While there are several symptoms listed here, an individual with hearing loss may not experience all of these symptoms. Please use this as a guide or a tool to start a conversation about hearing loss with your family, an audiologist, or your primary care physician.
- You can’t tell what direction a sound is coming from.
- Voices or noises sound “muffled”.
- Some sounds appear too loud.
- You have difficulty hearing words/conversations while in a crowd or against background noise.
- You feel dizzy or off-balance.
- You find yourself frequently asking others to repeat words or sentences.
- You ask people to speak slowly or more clearly.
- You feel pressure in one or both ears.
- The volume of the T.V. or radio is good for you, but friends and family complain that it is too loud.
- You hear ringing or buzzing in your ears.
- You find yourself withdrawing from conversations because you cannot follow them.
- You withdraw from social activities to avoid feeling “left out” because you cannot hear the conversations.
- You fail to hear someone talking from behind you.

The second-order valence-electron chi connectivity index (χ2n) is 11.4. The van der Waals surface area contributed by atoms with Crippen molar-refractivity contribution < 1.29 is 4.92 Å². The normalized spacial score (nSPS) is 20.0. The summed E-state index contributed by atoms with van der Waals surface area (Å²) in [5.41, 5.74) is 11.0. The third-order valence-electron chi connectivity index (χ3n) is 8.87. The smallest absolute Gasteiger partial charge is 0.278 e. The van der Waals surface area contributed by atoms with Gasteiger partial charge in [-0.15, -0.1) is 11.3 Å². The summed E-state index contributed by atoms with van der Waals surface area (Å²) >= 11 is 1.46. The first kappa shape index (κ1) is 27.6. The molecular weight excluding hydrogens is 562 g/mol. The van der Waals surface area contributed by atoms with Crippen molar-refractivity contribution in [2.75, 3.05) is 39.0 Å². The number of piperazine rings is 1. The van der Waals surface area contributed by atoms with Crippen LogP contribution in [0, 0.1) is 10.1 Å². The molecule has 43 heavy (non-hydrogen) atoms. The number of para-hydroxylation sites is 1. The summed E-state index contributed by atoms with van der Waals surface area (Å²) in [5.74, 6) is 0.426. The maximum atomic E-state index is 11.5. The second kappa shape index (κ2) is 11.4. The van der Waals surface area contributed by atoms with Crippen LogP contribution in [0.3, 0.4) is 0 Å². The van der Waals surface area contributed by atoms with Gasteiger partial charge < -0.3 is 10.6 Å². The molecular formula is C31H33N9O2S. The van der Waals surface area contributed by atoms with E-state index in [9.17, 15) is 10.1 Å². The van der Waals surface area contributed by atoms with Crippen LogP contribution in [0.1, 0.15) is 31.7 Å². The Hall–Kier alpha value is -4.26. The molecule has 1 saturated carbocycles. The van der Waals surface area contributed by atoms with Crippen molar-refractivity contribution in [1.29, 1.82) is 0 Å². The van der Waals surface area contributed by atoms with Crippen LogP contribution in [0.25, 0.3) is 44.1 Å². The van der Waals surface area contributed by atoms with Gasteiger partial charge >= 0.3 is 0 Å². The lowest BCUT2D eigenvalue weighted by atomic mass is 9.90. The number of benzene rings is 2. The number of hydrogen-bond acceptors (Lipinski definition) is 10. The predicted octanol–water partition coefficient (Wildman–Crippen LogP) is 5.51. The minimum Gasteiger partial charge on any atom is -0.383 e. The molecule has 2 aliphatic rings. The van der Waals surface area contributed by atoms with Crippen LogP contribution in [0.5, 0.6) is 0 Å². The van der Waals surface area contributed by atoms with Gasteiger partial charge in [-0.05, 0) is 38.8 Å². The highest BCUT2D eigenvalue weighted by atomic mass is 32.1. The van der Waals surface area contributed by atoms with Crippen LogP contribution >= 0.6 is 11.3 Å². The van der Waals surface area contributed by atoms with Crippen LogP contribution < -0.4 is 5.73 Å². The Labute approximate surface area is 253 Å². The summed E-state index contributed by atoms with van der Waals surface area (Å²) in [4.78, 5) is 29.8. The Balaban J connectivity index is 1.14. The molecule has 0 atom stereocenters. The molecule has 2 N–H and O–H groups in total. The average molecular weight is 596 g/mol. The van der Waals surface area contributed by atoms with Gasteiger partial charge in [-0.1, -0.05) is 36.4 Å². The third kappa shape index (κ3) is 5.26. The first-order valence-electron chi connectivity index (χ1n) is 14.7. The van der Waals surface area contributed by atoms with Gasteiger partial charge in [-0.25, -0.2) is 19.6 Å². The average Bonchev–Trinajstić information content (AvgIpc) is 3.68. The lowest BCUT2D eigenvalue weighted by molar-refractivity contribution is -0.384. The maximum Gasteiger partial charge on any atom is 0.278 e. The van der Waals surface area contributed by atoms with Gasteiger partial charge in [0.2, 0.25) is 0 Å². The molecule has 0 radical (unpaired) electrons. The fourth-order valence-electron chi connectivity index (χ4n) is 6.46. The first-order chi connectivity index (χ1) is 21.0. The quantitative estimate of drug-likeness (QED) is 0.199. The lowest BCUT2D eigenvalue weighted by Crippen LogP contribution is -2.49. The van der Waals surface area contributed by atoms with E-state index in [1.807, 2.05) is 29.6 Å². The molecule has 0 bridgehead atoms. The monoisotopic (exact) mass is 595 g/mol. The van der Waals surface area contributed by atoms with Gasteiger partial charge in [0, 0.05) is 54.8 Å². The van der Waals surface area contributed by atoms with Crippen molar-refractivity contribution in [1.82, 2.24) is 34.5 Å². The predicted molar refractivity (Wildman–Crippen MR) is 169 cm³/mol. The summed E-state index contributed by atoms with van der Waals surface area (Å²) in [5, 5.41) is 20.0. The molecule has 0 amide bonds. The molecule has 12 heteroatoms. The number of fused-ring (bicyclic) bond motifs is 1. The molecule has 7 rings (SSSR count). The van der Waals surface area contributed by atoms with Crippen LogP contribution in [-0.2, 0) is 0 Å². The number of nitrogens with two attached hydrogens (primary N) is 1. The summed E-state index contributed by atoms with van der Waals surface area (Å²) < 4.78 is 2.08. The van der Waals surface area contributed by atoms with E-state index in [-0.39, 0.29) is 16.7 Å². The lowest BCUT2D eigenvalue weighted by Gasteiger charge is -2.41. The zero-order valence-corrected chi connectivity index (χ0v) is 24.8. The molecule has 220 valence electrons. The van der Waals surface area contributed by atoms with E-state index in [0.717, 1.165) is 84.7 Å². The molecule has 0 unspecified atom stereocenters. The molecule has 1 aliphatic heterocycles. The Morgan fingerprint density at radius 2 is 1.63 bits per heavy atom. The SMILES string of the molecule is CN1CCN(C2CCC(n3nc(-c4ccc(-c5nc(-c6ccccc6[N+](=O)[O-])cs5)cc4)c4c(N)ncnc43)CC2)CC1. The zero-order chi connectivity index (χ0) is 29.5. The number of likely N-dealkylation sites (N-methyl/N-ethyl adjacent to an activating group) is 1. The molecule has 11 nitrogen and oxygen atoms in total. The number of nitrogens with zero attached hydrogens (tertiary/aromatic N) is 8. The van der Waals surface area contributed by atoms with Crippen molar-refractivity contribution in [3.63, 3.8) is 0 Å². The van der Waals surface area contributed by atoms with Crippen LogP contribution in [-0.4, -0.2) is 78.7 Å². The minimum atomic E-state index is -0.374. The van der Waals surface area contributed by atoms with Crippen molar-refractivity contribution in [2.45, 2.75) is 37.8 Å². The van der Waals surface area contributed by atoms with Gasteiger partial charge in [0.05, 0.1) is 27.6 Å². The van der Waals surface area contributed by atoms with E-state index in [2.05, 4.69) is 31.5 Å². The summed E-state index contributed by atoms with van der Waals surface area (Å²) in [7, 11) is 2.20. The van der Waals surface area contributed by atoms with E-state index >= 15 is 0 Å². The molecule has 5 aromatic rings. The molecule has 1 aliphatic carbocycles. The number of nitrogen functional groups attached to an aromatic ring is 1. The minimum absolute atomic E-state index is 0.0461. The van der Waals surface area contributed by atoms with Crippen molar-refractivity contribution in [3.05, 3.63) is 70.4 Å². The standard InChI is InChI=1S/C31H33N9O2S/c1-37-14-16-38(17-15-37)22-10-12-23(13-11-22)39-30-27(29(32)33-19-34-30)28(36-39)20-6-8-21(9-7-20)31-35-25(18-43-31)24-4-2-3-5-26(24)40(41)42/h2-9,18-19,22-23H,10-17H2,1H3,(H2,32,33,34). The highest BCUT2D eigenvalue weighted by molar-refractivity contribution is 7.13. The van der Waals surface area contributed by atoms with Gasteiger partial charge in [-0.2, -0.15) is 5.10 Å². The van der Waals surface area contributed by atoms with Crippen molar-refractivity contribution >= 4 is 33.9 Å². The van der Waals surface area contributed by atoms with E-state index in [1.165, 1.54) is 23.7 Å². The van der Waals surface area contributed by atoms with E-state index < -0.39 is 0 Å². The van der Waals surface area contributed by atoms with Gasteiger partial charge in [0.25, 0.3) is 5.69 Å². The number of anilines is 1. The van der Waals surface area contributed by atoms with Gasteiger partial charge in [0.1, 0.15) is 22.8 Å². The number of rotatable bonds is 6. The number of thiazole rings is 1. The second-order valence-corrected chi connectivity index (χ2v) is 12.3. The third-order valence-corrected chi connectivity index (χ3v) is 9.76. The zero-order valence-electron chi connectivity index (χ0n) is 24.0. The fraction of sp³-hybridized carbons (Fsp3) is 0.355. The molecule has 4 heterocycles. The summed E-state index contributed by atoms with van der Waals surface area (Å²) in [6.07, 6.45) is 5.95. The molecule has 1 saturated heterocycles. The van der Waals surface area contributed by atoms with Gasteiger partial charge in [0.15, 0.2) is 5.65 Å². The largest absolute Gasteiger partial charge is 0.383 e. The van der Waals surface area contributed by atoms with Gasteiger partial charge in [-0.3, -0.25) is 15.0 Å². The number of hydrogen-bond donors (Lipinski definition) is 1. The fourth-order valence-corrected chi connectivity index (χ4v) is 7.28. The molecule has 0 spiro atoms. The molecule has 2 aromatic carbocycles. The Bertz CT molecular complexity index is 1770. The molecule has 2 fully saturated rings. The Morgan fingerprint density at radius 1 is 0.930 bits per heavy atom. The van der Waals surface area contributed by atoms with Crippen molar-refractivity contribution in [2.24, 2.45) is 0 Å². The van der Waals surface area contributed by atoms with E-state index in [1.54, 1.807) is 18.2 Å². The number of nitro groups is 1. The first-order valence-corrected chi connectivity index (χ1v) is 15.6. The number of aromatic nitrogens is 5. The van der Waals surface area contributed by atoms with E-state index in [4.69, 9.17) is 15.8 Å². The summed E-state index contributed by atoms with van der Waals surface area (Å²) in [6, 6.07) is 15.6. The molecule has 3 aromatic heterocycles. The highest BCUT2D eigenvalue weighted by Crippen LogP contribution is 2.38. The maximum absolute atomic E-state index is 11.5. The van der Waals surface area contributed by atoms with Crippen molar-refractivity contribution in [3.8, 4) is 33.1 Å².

- You have difficulty hearing conversations on the phone.
- You have trouble hearing your alarm clock.
- You have difficulty understanding the dialogue at the movies or theater.
Why should hearing loss be treated?
As we all get older hearing loss is going to be something that many of us will have to address, and getting the proper treatment is very important. Hearing loss may contribute to depression, loss of social interaction, and lower expectations of self. Even though proper treatment cannot bring your hearing back to what it was, it can make communication, relationships, daily activities, and even work easier and more satisfying.
Call Hearing Healthcare Center at (812) 303-4300 for more information or to schedule an appointment.